The plan today was to talk about the supermassive black holes at the heart of each galaxy and how they act as conductors and control the production of stars in their surroundings. But how about the 500,000 death mark?
When we hit 100,000, I wrote about shared responsibility, our failure to properly communicate science, and initiate responsible collective response. Less than a year and 400,000 deaths later, nothing has changed. It is hopeless.
Just stick with anecdotal examples from my immediate surroundings – stories that have accumulated over a period of ten days, something like that. I suspect this is the average of the situation we are all involved in.
A relative would find a new job and, of course, earn less than the old one. Nobody wears a mask there. The person she casually trains tells her that her boyfriend is with Covid, but she doesn’t take it. Three days later, 7 people from the company tested positive in a serological test. The relative tests negative. Call a friend to visit last Friday. The next day he has symptoms. “It must have been the cold.” Positive antigen test on Sunday. Her daughter, who lives with her, also took it with her. The prognosis for both is good. Unfortunately, the virus transmission chain remains intact. It won’t take long to meet someone who joins the 500,000 line. But calm down, it’s going to get worse.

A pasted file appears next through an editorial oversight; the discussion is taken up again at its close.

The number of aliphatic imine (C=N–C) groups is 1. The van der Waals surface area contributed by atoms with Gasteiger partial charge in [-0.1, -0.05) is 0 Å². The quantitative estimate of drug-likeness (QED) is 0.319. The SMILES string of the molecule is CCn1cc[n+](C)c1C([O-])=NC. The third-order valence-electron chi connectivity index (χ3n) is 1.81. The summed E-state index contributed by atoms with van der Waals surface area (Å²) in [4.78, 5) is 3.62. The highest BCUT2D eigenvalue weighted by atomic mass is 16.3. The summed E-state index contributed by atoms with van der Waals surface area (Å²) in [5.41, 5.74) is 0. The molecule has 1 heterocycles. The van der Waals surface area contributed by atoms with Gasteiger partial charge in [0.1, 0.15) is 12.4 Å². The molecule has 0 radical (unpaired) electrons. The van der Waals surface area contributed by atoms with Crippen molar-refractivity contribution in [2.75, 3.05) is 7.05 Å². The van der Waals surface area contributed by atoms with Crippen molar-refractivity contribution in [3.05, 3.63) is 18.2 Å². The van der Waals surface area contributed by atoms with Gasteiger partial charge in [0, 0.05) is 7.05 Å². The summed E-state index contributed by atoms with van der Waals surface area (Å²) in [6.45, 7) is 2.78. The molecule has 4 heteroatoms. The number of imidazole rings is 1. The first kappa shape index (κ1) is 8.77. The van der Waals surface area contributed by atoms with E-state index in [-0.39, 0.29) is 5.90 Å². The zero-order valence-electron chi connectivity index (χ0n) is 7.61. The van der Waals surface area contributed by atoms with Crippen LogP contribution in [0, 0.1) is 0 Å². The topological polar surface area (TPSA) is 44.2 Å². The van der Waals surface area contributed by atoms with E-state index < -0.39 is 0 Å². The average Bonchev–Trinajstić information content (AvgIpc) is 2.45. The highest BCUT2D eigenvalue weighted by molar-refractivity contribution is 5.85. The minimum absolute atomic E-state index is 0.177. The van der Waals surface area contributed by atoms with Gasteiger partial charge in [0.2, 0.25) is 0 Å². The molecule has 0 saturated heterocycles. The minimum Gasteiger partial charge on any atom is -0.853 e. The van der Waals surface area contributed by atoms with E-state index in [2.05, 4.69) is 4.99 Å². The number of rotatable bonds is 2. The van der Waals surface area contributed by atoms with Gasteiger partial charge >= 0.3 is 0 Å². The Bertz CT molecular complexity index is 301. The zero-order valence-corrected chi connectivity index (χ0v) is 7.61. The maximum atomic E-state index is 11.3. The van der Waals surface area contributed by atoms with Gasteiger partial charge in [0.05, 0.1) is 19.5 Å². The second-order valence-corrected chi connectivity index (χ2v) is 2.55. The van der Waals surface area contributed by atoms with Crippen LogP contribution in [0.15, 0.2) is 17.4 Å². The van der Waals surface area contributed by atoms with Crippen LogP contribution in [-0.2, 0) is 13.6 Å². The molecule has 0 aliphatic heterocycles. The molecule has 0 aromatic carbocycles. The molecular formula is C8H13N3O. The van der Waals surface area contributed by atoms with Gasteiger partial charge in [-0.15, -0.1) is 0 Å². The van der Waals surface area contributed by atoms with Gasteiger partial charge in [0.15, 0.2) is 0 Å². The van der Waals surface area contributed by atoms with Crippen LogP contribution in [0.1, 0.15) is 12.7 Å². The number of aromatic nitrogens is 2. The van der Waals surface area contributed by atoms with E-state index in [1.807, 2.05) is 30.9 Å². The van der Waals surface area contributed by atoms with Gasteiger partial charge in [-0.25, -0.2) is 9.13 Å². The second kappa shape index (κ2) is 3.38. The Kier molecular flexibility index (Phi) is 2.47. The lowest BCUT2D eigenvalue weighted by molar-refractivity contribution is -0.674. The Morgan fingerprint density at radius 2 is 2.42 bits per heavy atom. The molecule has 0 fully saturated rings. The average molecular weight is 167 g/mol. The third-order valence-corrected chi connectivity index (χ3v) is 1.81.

When the company is notified, the bosses will send her a “Covid kit” and a “prescription”, distributed via Whatsapp. There are eight drugs in total: hydroxychloroquine, ivermectin, vitamin D, zinc, vitamin C, azithromycin, rivaroxaban, and prednisone. And one last note: Do a lung tomography between the seventh and tenth days to see how you are doing. The only sensible thing.
Then the relative speaks to another doctor. Which says none of this works. But he also speaks to a WhatsApp group of the company’s infected people, who are now 14 years old. There they take azithromycin and they are better. She decides to take it. (May the future forgive us the super-resistant bacteria we are now cultivating as we try in vain to attack viruses with antibiotics without any criteria.)
Meanwhile I heard the story of an older friend who had to go to work. Got the virus. He took it home and felt the worst: “I destroyed my family,” says whoever was there. It got worse, worse, worse, went to the hospital. Intubated. Extubated. Intubated again. Cardiac arrest. He died. A meaningless death, a baseless family in the midst of the cloud of denial.
Another relative said last week his girlfriend tested positive for Covid. He had already taken both doses of Coronavac. It remains asymptomatic. The vaccine arrived on time for him and had to be persuaded by someone to take it. He was twice as lucky that many weren’t. And so we went. Apart from the “scores” nothing changes.
This column is published in Folha Corrida on Mondays.
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